Child Abuse and Neglect 

Helping Parents Talk to Children 

There are two aspects to keep in mind as we begin.  The first is helping parents prepare themselves to talk with their children.  Many parents are hesitant to talk with their children about child abuse and neglect.  Reasons for this vary widely, but include things such as:

I think it works best to first acknowledge these with parents.  Tell them many parents, in the beginning, share these concerns. However, children have been taught about these issues for many years through schools, and community programs and are experience has been that these situations don’t occur.  Children will handle this as well as parents do and sometimes maybe even better.
The second aspect is finding the right words.  My goal is to keep it as simple and easy as possible.  These tips may help:
1. Keep it simple.  Children don’t need many details. You don’t have to explain details of physical or sexual abuse or neglect.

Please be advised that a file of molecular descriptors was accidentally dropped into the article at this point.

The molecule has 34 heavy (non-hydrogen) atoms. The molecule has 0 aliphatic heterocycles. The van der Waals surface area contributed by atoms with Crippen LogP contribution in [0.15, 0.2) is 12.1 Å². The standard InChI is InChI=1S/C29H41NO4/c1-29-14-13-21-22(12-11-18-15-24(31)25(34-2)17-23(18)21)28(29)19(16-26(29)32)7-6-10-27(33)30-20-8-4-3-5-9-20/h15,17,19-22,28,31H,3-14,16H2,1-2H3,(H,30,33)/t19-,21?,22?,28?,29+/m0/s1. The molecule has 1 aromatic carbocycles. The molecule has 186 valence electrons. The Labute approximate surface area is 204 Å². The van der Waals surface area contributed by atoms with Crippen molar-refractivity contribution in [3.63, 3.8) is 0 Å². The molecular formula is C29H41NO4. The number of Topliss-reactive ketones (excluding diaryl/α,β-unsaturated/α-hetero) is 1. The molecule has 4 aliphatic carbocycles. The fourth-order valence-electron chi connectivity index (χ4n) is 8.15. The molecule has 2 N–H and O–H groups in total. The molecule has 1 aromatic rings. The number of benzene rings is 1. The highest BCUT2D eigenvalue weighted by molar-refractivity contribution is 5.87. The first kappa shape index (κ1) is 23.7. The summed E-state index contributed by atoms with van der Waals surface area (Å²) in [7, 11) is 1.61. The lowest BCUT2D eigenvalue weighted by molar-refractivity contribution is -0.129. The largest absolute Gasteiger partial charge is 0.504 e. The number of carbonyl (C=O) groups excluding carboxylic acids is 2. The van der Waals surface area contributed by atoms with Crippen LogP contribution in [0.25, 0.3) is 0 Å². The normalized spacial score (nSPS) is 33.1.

2. If you are relaxed, your child will be relaxed.
This can be easier if you pick a relaxed time to talk with them.  Maybe over lunch, or while driving in the car or walking to the park.  You can begin casually with introductory lines such as:

3. If you feel nervous, tell them.  Your child will sense it anyway.  Explain that sometimes it’s hard to explain things or some things might feel sad to think about, but are important to talk about.
4. Include this dialogue in the other “safety” talks you do with children, such as, fire safety, traffic safety, and now, personal safety.
5. Have the conversations regularly, not necessarily frequently, but regularly. We continually remind our children about crossing the street and not playing with matches, etc.  It is ok to remind them to that if anyone ever hurts them or makes them feel uncomfortable, they should tell someone.
6. Choice of language will assist in making easier for you to say and easier for your child to understand.  Some easy phrase could be:

7. If you are really uncertain about making this about your child, start off by talking about a “what if” regarding a friend.
8. Always give your child options / scenarios of what to do if there is a problem.

9. Always remind them that you will always try your best to make sure they are safe. 
10. Be ready in case your child has something to tell you.

More Ideas

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